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Anne Munch discusses myths surrounding sexual assault during a presentation to Air Force Academy leaders Jan. 15, 2015. Munch, a lawyer for 27 years, focused on prosecuting sexual assault during most of her work for the Denver District Attorney and helped create the Air Force's bystander intervention training program. (U.S. Air Force photo/Don Branum) Bystander training co-developer speaks with Academy leaders
Author's Note: This story contains discussion of sexual assault that may trigger traumatic memories in survivors of sexual assault.A co-developer of the Air Force's bystander intervention program to prevent sexual assault and former prosecutor for the Denver District Attorney spoke with senior leaders, instructors and air officers commanding during
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Academy Preparatory School Cadet Candidates Chad E. Chreene II (left), Caitlin Stewart-Moore, Joseph Kloc and Jared Kreuzer stand outside the Prep School Jan. 16, 2015. All four cadet candidates earned 4.0 GPAs for the second quarter of the academic year. (U.S. Air Force photo/Airman 1st Class Rachel Hammes) Striving for perfection: four cadet candidates maintain 4.0 GPAs
Approximately 200 cadet candidates enter the Academy Prep School every fall, spending the next 10 months honing their physical, military and academic skills for entry into the Academy. While not all cadet candidates become Academy cadets, it's what they are all working toward.This year, four cadet candidates achieved 4.0 GPAs for the second quarter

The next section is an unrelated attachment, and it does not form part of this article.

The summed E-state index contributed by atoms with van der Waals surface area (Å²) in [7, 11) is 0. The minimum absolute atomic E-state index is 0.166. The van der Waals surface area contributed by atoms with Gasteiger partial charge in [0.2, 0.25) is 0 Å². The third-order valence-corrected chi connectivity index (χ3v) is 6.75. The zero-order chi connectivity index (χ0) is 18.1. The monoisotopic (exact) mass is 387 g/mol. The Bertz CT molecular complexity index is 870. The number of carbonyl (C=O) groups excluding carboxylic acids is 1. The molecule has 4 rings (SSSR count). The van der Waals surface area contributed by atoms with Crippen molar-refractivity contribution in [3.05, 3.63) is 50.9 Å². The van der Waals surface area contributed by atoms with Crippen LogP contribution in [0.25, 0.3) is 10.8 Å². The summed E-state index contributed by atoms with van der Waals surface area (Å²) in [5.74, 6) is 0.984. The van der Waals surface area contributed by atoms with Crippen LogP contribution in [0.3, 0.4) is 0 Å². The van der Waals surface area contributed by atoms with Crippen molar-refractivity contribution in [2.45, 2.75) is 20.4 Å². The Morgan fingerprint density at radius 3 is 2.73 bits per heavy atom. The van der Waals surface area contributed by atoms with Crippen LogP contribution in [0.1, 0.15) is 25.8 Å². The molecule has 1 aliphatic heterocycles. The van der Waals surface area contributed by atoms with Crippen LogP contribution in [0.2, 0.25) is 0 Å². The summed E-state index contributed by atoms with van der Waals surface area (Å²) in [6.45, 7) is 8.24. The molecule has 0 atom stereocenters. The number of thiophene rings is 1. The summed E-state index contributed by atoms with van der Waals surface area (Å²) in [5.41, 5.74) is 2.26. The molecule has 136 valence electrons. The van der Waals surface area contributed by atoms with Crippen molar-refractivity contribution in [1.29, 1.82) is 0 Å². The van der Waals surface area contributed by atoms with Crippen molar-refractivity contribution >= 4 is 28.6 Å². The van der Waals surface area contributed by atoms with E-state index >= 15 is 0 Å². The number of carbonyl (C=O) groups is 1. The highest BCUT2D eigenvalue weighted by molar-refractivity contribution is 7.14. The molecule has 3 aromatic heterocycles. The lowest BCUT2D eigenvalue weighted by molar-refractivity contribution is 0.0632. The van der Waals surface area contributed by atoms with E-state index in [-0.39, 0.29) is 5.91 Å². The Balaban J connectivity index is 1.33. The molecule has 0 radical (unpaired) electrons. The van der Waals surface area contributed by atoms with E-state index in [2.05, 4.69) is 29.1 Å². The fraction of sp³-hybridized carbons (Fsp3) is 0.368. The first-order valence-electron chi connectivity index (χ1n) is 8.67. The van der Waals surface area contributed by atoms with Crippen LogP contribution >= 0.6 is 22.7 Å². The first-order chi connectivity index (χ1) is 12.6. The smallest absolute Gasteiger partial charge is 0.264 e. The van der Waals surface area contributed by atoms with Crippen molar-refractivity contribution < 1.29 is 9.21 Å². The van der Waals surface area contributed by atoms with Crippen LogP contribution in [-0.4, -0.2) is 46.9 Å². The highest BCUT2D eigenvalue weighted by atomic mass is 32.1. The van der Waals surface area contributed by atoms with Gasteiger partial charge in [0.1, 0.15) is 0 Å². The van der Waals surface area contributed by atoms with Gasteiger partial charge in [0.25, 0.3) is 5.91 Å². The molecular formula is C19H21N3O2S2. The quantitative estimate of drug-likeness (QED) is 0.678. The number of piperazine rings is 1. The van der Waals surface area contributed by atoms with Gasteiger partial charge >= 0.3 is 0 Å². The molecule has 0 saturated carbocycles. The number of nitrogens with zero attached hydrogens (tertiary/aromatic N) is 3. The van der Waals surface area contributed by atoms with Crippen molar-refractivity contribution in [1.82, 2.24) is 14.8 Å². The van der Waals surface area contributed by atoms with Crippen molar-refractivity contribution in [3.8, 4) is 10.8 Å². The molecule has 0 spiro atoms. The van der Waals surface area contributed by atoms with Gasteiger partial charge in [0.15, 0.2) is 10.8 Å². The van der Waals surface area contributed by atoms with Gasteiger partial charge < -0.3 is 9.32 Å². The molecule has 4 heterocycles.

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Dr. Hans Mueh was the Air Force Academy's athletic director from 2004 to 2014. Prior to becoming the athletic director, Mueh was a chemistry professor and vice dean of the faculty at the Academy. He graduated from the Academy in 1966. (Association of Graduates photo/Ken Wright) Athletic director departs after 10 years
A week before his retirement, Dr. Hans Mueh was figuring out how he would box up 27 years' worth of memories. When Mueh took over as the Academy's athletic director 10 years ago, the moving process was a bit more simple: he packed everything in his office in the Chemistry Department, "schlepped" it over to the Falcon Athletic Center and unpacked
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Team EagleBear in their 20th point of their national record-setting skydive. The Two-Way Vertical Formation Skydiving team consists of brothers, Andre Gerner (left), a masters animation student at UCLA and Cadet 2nd Class Joseph Gerner (right), an aeronautical engineering major at the Academy. Fly like an eagle: Cadet's dedication to skydiving earns him gold medals
Ever since Cadet 2nd Class Joseph Gerner first parachuted in 2010, he travels to Eloy, Ariz., every holiday break and family vacation to tighten his skills in the sky.After countless jumps and hours of training with coaches from Axis Flight School, the cadet received his first gold medal at the 2012 National Collegiate Parachuting Championships in
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Maj. Mary Clark, a UH-1N Huey instructor pilot and 58th Operations Support Squadron assistant director of operations, instructs 1st Lt. David Shadoin, a student pilot in the 512th Special Operations Squadron, during pre-flight procedures Dec. 16. (US Air Force photo by Jim Fisher)
’04 grad, female aviator, trains Afghan air force
Maj. Mary Clark, a UH-1N Huey instructor pilot and the 58th Operations Support Squadron's assistant director of operations at Kirtland Air Force Base, N.M., knows what it takes to make a good helicopter pilot.Contributing to the growing Afghan air force, Clark trained pilots at Shindand Air Base, Afghanistan.The Class of '04 U.S. Air Force Academy
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Master Sgt. Michael Simon, an AMT for Cadet Squadron 16,
(left) poses with Mohammad Javad or "MJ," a former Afghan interpreter, during
the Christmas holiday. Simon worked closely with MJ in Afghanistan while